We were woken (by porters bringing us cocoa leaf tea) at 5am for what is said is the hardest day of the trek, 16km of practically all uphill over steps built by the Incas to Dead Woman's Pass (no women died in the making of this name, it apparently looks like a woman laying down, dead) the pass is 4,215m high, we really struggled up this section of thousands of steps, Ellen was kept company by Marko, who stayed with Ellen through most of the trek, and who Ellen wanted to adopt by the end. Yes Angel struggled too (but we think all the spin classes back in London helped!). On the hike up we saw llamas and some sheep, but the real star was the scenery. From the top there was a very steep downhill hike for around an hour after Dead Woman's Pass followed by a stop for lunch at Pacaymaya before hiking uphill (ouch!) again passing the Inca site Runcuraccay at 3,710m before heading downhill again for about an hour to the next Inca site of Sayacmarca at 3575m. We also saw some deer, which Ellen spotted and excitedly interrupted the guides' talk at Runcuraccay to point them out. That night we camped at Chaquicocha which is at 3,600m where there were llama at the site, which was nice until Angel trod in Llama poo on the way to the bathroom in flip flops.

Winay Wayna

Day 3 
Today was less hiking. Up at 5am and a day consisting of up and downhill treks into the rainforest, amazing views of the Andes, and several inca sites.
The path became narrow and was along the edge of some serious cliffs, and even at one point the path was chipped through a boulder in the side of the cliff to allow the pathway along the ridge. By now we were feeling more energised and knowing that the hardest section was behind us at Dead Woman's Pass we knew we could handle anything the trek threw at us.

The last inca site for the day was right next to the campsite at Winay Wayna 2680m, which they call Machu Picchu junior. Here Marko gave us a talk about the site and the terraces and how the Inca used them to experiment with growing crops at various altitudes.

Day 4
The final morning was a bit of a shock to the system, most mornings we were up at 5, today it was 3.30am. Eddie said we had to be first to the checkpoint which was only10 mins down the track but opened at 5.30am, we were first, and just as well really, there are 500 people a day on the trail, 200 hikers and 300 porters and guides, so we wanted to be the first group to the Sun Gate, which gives you the first views of Machu Picchu, we almost were the first but after the gate opened, about 30 mins into the hike we were overtaken by 2 Americans with a death wish, this couple actually overtook us on a very narrow cliff edge and sprinted to the end, our group were all pretty cautious after hearing of an American tourist who died after plummeting from this section of the trail in January this year, when she was apparently rushing to be first to the sun gate.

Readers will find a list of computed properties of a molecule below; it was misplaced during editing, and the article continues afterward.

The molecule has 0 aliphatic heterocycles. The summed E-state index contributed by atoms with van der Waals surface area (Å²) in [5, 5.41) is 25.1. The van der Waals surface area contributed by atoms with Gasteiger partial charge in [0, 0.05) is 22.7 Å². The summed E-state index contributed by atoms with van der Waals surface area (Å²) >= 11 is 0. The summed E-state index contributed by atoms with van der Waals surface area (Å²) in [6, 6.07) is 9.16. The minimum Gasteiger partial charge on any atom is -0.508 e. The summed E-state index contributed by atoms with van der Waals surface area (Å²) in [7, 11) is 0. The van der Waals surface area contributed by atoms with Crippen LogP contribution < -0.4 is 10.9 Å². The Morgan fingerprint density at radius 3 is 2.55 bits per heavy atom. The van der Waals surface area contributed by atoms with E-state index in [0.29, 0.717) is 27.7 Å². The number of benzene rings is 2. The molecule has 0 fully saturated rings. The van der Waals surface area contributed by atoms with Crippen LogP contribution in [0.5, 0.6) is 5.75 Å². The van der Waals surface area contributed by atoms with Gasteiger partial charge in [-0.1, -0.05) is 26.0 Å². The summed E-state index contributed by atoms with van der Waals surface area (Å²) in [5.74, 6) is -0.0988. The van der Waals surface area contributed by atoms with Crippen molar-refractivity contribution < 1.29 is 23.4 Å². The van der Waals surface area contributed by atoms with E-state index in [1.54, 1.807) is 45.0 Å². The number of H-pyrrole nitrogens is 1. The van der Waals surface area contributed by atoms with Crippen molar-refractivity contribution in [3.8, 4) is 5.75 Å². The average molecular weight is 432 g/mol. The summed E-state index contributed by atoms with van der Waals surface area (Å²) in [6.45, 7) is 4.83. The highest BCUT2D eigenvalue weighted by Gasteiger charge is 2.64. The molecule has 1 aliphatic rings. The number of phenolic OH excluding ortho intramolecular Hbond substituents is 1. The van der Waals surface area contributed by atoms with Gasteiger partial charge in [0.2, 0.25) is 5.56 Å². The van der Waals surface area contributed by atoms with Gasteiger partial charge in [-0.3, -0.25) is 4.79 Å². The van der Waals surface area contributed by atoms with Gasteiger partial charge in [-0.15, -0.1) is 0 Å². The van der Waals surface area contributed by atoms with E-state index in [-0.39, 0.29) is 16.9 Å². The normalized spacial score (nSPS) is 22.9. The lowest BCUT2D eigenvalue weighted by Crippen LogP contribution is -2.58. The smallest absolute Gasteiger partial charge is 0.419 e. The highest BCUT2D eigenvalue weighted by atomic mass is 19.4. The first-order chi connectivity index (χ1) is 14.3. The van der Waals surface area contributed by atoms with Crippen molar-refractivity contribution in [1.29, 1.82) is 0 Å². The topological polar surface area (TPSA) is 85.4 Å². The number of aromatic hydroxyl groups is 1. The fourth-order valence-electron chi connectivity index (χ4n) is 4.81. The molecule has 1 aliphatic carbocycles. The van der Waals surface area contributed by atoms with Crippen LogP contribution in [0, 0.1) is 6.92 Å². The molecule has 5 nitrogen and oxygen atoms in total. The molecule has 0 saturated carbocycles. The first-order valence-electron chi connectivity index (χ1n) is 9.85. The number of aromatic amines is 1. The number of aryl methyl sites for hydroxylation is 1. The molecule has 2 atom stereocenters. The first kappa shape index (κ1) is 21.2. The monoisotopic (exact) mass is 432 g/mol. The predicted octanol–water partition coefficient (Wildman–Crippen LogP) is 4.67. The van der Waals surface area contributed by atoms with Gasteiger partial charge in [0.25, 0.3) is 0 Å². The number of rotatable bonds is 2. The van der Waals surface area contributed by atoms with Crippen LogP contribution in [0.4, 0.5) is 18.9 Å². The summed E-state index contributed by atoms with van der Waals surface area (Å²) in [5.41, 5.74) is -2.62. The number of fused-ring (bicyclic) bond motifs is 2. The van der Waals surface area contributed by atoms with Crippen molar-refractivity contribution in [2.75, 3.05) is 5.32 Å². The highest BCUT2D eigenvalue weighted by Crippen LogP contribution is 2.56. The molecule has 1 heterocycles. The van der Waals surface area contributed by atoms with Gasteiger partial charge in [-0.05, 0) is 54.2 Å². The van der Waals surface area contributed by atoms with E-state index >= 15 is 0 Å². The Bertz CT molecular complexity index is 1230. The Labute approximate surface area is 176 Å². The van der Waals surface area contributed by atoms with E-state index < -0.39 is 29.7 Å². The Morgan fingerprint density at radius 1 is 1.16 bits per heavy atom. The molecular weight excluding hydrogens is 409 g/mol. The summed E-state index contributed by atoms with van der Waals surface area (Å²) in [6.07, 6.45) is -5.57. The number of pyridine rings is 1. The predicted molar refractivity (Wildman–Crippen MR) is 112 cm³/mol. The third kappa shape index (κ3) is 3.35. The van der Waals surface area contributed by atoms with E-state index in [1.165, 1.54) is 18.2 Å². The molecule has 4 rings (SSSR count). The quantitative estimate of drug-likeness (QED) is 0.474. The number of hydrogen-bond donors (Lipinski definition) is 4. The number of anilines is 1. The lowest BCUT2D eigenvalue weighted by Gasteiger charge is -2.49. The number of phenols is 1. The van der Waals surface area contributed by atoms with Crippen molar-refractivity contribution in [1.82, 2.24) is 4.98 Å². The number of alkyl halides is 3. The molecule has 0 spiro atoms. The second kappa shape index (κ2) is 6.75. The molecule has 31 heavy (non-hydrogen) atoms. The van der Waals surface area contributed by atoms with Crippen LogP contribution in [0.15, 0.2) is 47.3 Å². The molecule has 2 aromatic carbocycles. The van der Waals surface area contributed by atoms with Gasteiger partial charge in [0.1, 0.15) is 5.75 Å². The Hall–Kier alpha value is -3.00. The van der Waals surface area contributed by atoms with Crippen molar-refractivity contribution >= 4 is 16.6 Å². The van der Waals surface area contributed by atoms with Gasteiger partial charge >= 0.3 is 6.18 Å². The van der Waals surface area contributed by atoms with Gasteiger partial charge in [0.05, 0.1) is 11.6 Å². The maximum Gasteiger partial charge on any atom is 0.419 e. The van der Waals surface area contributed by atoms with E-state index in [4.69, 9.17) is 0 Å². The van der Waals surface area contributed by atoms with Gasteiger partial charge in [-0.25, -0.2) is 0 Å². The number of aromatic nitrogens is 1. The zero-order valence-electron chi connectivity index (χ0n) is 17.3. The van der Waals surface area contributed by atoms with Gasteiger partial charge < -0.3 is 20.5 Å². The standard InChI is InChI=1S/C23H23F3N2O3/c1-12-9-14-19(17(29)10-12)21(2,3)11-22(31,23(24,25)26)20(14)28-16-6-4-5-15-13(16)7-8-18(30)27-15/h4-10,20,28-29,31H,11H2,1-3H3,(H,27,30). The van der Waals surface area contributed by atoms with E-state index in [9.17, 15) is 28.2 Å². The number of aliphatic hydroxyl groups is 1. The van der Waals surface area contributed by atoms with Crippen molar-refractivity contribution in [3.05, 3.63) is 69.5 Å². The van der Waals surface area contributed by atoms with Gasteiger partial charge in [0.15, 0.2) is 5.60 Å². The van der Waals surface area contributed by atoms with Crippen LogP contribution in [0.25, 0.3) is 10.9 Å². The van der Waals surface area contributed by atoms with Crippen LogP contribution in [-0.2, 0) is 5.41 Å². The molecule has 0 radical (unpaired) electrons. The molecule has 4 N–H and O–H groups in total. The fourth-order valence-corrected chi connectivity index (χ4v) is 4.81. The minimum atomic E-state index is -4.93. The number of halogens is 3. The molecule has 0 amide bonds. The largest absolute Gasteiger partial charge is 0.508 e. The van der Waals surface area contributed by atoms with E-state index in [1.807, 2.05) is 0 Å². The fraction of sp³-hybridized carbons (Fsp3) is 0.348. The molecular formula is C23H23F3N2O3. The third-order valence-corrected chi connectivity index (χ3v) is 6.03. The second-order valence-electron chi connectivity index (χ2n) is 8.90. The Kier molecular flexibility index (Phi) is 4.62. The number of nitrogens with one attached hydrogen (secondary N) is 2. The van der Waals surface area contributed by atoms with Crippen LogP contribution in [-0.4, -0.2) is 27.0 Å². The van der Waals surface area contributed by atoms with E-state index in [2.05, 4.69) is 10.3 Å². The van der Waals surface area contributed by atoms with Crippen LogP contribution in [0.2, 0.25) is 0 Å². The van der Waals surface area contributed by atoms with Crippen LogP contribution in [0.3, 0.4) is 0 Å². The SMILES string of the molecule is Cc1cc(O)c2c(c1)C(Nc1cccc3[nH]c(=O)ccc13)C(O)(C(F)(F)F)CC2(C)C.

Ellen coming up the Gringo Killer

We survived the 'Gringo Killer' which are very steep steps just before the gate, and made it to just glimpse the famous site through the mist as it formed! But as we walked down to the site, about another 30 minutes later the clouds began to clear and we were treated to the most magnificent views over Machu Picchu. One of the guys in our tour, Paul, had a sun god necklace and had rubbed it that morning in hope of good weather, now we are not believers, but we must admit the weather that day could not have been better. After a tour of the site by Eddie and an hour of walking around the site ourselves we all took the bus down to the town of Aguas Calientes and enjoyed a final lunch together before going our separate ways.
We made it!

We had opted to stay the night after the trek in the town at the end of the trek and had pre-booked a hotel stayed at a hotel, we ate at a pizza place and put our clothes in to be washed and just layed on the bed knackered. The next morning we both had massages, 1 hour for £12 each!

We really had an amazing time, made all the better by the group we had. We're all staying in touch.